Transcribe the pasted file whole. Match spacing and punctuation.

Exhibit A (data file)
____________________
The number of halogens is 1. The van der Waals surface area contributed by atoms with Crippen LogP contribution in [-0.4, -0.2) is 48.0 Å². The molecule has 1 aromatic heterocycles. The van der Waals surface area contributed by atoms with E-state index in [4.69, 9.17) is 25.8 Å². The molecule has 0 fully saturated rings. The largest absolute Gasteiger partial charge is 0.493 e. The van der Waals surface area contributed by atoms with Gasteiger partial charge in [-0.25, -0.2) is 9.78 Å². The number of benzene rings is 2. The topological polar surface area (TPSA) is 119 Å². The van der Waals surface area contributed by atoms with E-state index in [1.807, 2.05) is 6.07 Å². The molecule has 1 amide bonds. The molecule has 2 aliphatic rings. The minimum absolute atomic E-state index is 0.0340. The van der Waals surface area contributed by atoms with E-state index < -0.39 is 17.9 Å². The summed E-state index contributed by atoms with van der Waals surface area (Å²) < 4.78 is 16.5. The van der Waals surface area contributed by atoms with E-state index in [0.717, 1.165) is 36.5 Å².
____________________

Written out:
The number of halogens is 1. The van der Waals surface area contributed by atoms with Crippen LogP contribution in [-0.4, -0.2) is 48.0 Å². The molecule has 1 aromatic heterocycles. The van der Waals surface area contributed by atoms with E-state index in [4.69, 9.17) is 25.8 Å². The molecule has 0 fully saturated rings. The largest absolute Gasteiger partial charge is 0.493 e. The van der Waals surface area contributed by atoms with Gasteiger partial charge in [-0.25, -0.2) is 9.78 Å². The number of benzene rings is 2. The topological polar surface area (TPSA) is 119 Å². The van der Waals surface area contributed by atoms with E-state index in [1.807, 2.05) is 6.07 Å². The molecule has 1 amide bonds. The molecule has 2 aliphatic rings. The minimum absolute atomic E-state index is 0.0340. The van der Waals surface area contributed by atoms with E-state index < -0.39 is 17.9 Å². The summed E-state index contributed by atoms with van der Waals surface area (Å²) < 4.78 is 16.5. The van der Waals surface area contributed by atoms with E-state index in [0.717, 1.165) is 36.5 Å².